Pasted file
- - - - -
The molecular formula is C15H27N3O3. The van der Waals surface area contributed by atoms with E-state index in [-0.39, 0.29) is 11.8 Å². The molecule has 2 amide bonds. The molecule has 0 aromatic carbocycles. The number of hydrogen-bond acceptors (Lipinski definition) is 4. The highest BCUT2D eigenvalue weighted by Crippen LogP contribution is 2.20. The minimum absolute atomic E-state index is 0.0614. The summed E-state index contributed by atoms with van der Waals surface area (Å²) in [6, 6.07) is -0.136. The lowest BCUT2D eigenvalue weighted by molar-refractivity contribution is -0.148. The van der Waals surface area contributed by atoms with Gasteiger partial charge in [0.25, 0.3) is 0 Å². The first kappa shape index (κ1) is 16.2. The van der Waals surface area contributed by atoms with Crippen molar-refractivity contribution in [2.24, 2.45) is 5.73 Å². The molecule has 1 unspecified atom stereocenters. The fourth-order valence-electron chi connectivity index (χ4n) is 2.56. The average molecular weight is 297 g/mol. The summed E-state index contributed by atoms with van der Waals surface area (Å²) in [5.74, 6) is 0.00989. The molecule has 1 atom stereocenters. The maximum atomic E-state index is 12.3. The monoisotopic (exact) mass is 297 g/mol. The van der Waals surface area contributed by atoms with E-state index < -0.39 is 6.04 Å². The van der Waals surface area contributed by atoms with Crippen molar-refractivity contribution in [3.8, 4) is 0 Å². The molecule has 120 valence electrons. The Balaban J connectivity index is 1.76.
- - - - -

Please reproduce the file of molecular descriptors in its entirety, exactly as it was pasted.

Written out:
The molecular formula is C15H27N3O3. The van der Waals surface area contributed by atoms with E-state index in [-0.39, 0.29) is 11.8 Å². The molecule has 2 amide bonds. The molecule has 0 aromatic carbocycles. The number of hydrogen-bond acceptors (Lipinski definition) is 4. The highest BCUT2D eigenvalue weighted by Crippen LogP contribution is 2.20. The minimum absolute atomic E-state index is 0.0614. The summed E-state index contributed by atoms with van der Waals surface area (Å²) in [6, 6.07) is -0.136. The lowest BCUT2D eigenvalue weighted by molar-refractivity contribution is -0.148. The van der Waals surface area contributed by atoms with Gasteiger partial charge in [0.25, 0.3) is 0 Å². The first kappa shape index (κ1) is 16.2. The van der Waals surface area contributed by atoms with Crippen molar-refractivity contribution in [2.24, 2.45) is 5.73 Å². The molecule has 1 unspecified atom stereocenters. The fourth-order valence-electron chi connectivity index (χ4n) is 2.56. The average molecular weight is 297 g/mol. The summed E-state index contributed by atoms with van der Waals surface area (Å²) in [5.74, 6) is 0.00989. The molecule has 1 atom stereocenters. The maximum atomic E-state index is 12.3. The monoisotopic (exact) mass is 297 g/mol. The van der Waals surface area contributed by atoms with E-state index < -0.39 is 6.04 Å². The van der Waals surface area contributed by atoms with Crippen molar-refractivity contribution in [3.8, 4) is 0 Å². The molecule has 120 valence electrons. The Balaban J connectivity index is 1.76.